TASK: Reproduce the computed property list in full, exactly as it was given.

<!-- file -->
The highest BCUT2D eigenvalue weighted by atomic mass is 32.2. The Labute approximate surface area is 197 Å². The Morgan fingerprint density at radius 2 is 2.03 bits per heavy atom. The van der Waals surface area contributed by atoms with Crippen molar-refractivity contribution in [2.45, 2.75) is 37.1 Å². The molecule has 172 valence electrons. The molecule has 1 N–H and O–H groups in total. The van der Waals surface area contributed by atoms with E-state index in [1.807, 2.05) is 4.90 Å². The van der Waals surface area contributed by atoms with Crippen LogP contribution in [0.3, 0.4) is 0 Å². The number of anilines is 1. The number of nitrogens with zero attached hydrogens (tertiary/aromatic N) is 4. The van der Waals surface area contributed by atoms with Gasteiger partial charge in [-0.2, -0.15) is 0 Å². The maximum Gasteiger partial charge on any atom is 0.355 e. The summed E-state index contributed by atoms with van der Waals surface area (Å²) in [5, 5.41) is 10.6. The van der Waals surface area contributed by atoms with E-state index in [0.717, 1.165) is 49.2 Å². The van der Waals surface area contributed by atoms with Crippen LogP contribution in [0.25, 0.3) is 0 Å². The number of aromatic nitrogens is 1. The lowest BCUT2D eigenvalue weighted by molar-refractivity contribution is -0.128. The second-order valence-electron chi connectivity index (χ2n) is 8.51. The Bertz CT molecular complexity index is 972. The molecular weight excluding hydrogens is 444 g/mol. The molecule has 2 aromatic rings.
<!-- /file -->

The highest BCUT2D eigenvalue weighted by atomic mass is 32.2. The Labute approximate surface area is 197 Å². The Morgan fingerprint density at radius 2 is 2.03 bits per heavy atom. The van der Waals surface area contributed by atoms with Crippen molar-refractivity contribution in [2.45, 2.75) is 37.1 Å². The molecule has 172 valence electrons. The molecule has 1 N–H and O–H groups in total. The van der Waals surface area contributed by atoms with E-state index in [1.807, 2.05) is 4.90 Å². The van der Waals surface area contributed by atoms with Crippen LogP contribution in [0.3, 0.4) is 0 Å². The number of anilines is 1. The number of nitrogens with zero attached hydrogens (tertiary/aromatic N) is 4. The van der Waals surface area contributed by atoms with Gasteiger partial charge in [-0.2, -0.15) is 0 Å². The maximum Gasteiger partial charge on any atom is 0.355 e. The summed E-state index contributed by atoms with van der Waals surface area (Å²) in [5, 5.41) is 10.6. The van der Waals surface area contributed by atoms with E-state index in [0.717, 1.165) is 49.2 Å². The van der Waals surface area contributed by atoms with Crippen LogP contribution in [0.25, 0.3) is 0 Å². The number of aromatic nitrogens is 1. The lowest BCUT2D eigenvalue weighted by molar-refractivity contribution is -0.128. The second-order valence-electron chi connectivity index (χ2n) is 8.51. The Bertz CT molecular complexity index is 972. The molecular weight excluding hydrogens is 444 g/mol. The molecule has 2 aromatic rings.